D.P. Walker and ‘The Decline of Hell’

I’ve just read D.P. Walker’s The Decline of Hell,(University of Chicago Press, 1964). This is the classic authority on changing views of hell in the seventeenth century (with a nod to the sixteenth century); I have found it enormously useful and relevant to our discussion. I think I need to outline the scope of this for you –

Walker argues that the beginnings of the decline in the belief in Hell in the seventeenth century, were part of a gradual and glacially slow revolution in sentiment (some of which can be seen in embryonic form in the sixteenth century – but only in a marginal and exceptional way – and much of which only becomes clear in the late nineteenth century). He gives several examples of this ‘shift’ but most important for our purposes are -

• A dawning awareness that the savage punishments formerly meted out to criminals (including traitors and heretics), and to the insane and the young (different in degree if not in kind from the punishments of criminals) were not in keeping with Christian charity.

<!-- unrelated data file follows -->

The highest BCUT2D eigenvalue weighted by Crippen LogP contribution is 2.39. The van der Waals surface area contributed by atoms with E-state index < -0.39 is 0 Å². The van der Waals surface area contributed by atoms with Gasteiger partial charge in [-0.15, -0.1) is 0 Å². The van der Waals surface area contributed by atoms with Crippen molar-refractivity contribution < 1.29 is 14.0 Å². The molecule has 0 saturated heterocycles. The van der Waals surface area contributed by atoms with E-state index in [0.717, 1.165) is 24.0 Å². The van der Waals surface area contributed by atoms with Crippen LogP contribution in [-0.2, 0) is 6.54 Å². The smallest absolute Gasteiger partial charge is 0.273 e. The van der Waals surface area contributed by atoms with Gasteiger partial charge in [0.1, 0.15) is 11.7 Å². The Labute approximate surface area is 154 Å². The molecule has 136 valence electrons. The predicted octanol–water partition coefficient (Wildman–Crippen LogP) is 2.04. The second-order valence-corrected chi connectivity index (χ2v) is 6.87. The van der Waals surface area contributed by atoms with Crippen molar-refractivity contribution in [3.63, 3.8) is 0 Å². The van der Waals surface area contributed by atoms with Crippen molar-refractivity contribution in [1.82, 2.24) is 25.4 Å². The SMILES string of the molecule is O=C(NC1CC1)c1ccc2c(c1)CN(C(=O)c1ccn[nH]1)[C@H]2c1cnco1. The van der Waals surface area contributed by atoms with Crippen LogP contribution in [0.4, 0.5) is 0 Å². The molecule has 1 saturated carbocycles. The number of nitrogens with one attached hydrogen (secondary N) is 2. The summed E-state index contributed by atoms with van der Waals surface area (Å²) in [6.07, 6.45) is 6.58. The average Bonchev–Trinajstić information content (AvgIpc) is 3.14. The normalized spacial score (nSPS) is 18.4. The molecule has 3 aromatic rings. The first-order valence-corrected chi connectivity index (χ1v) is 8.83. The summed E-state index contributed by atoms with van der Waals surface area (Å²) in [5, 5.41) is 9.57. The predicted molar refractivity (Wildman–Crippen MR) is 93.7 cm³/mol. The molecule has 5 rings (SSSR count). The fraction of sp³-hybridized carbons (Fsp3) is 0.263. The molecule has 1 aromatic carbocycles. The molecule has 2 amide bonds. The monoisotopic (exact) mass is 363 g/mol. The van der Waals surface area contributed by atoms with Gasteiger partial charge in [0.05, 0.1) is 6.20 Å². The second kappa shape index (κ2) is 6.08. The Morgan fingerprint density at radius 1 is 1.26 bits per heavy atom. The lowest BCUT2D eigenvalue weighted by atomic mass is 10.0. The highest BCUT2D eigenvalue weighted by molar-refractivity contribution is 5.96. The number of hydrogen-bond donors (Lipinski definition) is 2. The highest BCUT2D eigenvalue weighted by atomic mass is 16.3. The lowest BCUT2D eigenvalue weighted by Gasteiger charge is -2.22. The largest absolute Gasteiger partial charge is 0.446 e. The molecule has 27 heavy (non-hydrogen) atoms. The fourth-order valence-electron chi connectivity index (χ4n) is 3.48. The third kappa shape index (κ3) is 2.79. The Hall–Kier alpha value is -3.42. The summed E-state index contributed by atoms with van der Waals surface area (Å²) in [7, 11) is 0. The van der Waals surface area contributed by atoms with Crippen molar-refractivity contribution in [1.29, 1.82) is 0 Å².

• A gradual acceptance of religious tolerance and pluralism by Church and Society. Religious persecution had formerly been justified on grounds of the need to protect believers from the spread of false teaching and in this way to prevent their corruption and damnation. However, after a century of savage religious wars, sectarian violence, and persecution and with the idea of toleration becoming increasingly attractive, believers of all sects and parties became less happy to consign those who did not share their religious views to the flames and/or to damnation, even in imagination.

Certainly this shift has influenced the Anglican Church – but not explicitly at first. We need to remember that Anglicanism is a form of Magisterial Protestantism – its original purpose was to replace the Catholic Church’s monopoly of religion with the State’s monopoly of (Protestant) religion enforced by the magistrates. As it was developed in the Elizabethan Settlement it was far more tolerant than most contemporary continental forms of Magisterial Protestantism. However, there were limits to tolerance and conformity was enforced by a network of spies, the torture chamber, and by persecution on the pretext of preventing schism and anarchy in the State. However, the seventeenth century sees a shift in Anglicanism as it gradually comes to operate in a more pluralistic framework.